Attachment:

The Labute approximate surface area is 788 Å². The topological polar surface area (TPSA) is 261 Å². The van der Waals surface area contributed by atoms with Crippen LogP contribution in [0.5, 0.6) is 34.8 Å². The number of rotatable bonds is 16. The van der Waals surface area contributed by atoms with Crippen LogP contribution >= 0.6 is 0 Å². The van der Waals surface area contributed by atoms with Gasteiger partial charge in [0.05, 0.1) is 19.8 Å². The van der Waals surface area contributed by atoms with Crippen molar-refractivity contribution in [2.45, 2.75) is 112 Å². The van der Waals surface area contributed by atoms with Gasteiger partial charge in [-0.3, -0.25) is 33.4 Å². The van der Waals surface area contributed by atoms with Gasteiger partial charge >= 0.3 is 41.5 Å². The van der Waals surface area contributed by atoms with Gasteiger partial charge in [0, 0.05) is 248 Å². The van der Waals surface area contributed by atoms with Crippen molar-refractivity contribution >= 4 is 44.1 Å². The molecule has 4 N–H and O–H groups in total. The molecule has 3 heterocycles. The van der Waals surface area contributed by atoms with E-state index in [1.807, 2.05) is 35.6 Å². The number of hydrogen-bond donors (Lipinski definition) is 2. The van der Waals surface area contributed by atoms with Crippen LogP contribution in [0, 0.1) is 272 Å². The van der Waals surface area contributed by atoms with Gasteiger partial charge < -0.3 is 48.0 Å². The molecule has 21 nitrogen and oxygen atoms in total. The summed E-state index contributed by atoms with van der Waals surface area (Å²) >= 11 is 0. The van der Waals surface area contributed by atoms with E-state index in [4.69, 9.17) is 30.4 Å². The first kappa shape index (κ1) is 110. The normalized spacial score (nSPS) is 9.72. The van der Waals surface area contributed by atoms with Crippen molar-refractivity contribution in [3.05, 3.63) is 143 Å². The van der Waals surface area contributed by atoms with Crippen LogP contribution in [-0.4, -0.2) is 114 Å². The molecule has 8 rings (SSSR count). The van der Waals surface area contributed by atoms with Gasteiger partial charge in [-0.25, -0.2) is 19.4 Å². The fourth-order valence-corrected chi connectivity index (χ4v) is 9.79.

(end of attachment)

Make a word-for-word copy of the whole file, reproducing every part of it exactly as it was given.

The Labute approximate surface area is 788 Å². The topological polar surface area (TPSA) is 261 Å². The van der Waals surface area contributed by atoms with Crippen LogP contribution in [0.5, 0.6) is 34.8 Å². The number of rotatable bonds is 16. The van der Waals surface area contributed by atoms with Crippen LogP contribution >= 0.6 is 0 Å². The van der Waals surface area contributed by atoms with Gasteiger partial charge in [0.05, 0.1) is 19.8 Å². The van der Waals surface area contributed by atoms with Crippen molar-refractivity contribution in [2.45, 2.75) is 112 Å². The van der Waals surface area contributed by atoms with Gasteiger partial charge in [-0.3, -0.25) is 33.4 Å². The van der Waals surface area contributed by atoms with Gasteiger partial charge >= 0.3 is 41.5 Å². The van der Waals surface area contributed by atoms with Gasteiger partial charge in [0, 0.05) is 248 Å². The van der Waals surface area contributed by atoms with Crippen molar-refractivity contribution >= 4 is 44.1 Å². The molecule has 4 N–H and O–H groups in total. The molecule has 3 heterocycles. The van der Waals surface area contributed by atoms with E-state index in [1.807, 2.05) is 35.6 Å². The number of hydrogen-bond donors (Lipinski definition) is 2. The van der Waals surface area contributed by atoms with Crippen LogP contribution in [0, 0.1) is 272 Å². The van der Waals surface area contributed by atoms with Gasteiger partial charge < -0.3 is 48.0 Å². The molecule has 21 nitrogen and oxygen atoms in total. The summed E-state index contributed by atoms with van der Waals surface area (Å²) >= 11 is 0. The van der Waals surface area contributed by atoms with E-state index in [4.69, 9.17) is 30.4 Å². The first kappa shape index (κ1) is 110. The normalized spacial score (nSPS) is 9.72. The van der Waals surface area contributed by atoms with Crippen molar-refractivity contribution in [3.05, 3.63) is 143 Å². The van der Waals surface area contributed by atoms with Crippen LogP contribution in [-0.4, -0.2) is 114 Å². The molecule has 8 rings (SSSR count). The van der Waals surface area contributed by atoms with Gasteiger partial charge in [-0.25, -0.2) is 19.4 Å². The fourth-order valence-corrected chi connectivity index (χ4v) is 9.79.